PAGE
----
Arriving in New York City, we headed to the port to catch the free half-hour ride on the Staten Island Ferry followed by a fifteen minute walk to the main house of Ganas (website). We found someone there who was expecting us and were shown to a top floor room with a view of the Manhattan skyline. She left us to get settled and then we got ourselves together and went down to join everyone for dinner. There we met everyone and were filled in a little on what was going on.
Ganas began in 1978 as a group of six people (five of whom are still there and the other is still involved) interested in feedback learning and has since grown to a community of about a hundred people. Twenty make up the 'core' group, thirty-five work with the core group in some way or another, and the rest just pay a fixed fee for housing and food and often create their own subgroups. The people are very diverse, which could most likely be attributed to their urban location and flexible choices in community involvement. The community owns nine houses all within the same block with the main houses' backyards all open and connected with boardwalks and gardens.
The core group are totally income and resource sharing, commit to working 40+ hours a week inside the community (office work, maintenance, cleaning, cooking, or at one of their stores) and attend the daily meetings. They have all of their basic needs met plus they receive a monthly stipend. Aside from the rent, the community's income comes from four stores (website) of second-hand clothing, furniture and other goodies.
With feedback learning being a central theme, there was plenty of time dedicated to discussion in group(s). They had a two-hour daily morning meeting where they discussed everything from interpersonal problems (some very personal) to money issues to whose turn it is to cook. It was inspiring to see this group of people being totally transparent with their feelings and trusting that they will be supported by the others.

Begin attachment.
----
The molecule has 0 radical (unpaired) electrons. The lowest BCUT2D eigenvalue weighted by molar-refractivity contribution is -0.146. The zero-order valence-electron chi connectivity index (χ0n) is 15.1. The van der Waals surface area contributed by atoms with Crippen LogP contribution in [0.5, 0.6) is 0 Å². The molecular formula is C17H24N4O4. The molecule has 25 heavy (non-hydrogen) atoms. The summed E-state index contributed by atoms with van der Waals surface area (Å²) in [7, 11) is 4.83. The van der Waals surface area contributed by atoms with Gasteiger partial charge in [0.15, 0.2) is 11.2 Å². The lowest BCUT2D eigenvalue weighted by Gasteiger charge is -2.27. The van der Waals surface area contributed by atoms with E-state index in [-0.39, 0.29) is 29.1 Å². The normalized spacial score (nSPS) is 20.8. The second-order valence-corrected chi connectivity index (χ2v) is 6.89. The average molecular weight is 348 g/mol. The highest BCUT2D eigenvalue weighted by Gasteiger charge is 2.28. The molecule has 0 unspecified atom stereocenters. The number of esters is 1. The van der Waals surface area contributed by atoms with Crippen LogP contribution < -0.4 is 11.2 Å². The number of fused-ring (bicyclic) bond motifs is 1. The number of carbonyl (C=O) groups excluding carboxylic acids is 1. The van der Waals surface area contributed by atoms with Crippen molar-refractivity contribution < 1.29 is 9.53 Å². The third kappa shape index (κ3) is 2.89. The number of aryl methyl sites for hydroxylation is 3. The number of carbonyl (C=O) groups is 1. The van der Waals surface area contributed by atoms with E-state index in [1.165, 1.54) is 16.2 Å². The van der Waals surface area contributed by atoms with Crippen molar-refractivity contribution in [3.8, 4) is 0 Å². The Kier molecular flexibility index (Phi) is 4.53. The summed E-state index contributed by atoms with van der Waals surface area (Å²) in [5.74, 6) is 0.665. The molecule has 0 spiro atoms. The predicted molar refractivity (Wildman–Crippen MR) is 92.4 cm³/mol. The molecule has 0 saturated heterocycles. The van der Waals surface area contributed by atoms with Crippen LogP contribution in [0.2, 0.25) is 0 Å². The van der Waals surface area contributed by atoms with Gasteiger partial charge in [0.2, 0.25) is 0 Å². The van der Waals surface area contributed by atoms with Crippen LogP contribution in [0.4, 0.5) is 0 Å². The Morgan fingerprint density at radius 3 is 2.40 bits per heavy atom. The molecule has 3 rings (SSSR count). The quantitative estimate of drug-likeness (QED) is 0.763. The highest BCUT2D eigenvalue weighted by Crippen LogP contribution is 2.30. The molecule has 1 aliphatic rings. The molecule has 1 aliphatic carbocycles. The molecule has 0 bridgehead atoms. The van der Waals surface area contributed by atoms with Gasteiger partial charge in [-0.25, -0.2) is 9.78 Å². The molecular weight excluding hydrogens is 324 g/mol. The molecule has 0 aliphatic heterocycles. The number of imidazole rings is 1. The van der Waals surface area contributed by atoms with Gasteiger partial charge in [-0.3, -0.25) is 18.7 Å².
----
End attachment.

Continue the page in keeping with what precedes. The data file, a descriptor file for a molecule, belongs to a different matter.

For such a big community, they had a very small child to adult ratio. The three young children who lived there were not involved in the community and because they went to daycare we didn't see them much.
In contrast to the many progressive aspects of Ganas, the average lifestyle was surprisingly conventional. It seemed like there was no focus at all on what is purchased and its relation to health and the environment. They bought a lot of low-quality sugary and salty processed and packaged foods, factory-farmed animal products, GM soy and corn products, toxic cleaning agents, etc. The cooking crew did try to make the meals as wholesome as possible with whatever they had and there was always a 'salad bar' and vegetarian and vegan options, since there were a few vegan renters. It was a bit depressing to us. Especially when made a priority, with a little research and some connections, affordable high quality food is not hard too find in this part of the world. Also, during our stay, the dishwasher broke, and though there were sinks, everyone used paper plates and cups - for a whole week! Aaaah!
We had an overall good feeling at Ganas and for us it was a working example of how people could live together in the city and not feel so isolated. It felt like a mini society within the city. In addition to the morning meetings there were activities planned for many nights of the weeks while we were visiting: more intense feedback learning, theater groups, and special celebrations. It felt like most people's social needs could be met without leaving home.
Halfway through our stay, OfeK's parents came to visit and stayed in room in the community that we arranged for them to rent. They spent the week hanging our with OfeK and Momo (while Erika was cleaning toilets). OfeK's mother gave Erika a break a couple times by helping out in the kitchen.
Most of the pictures were taken by ohn (ofek's father)
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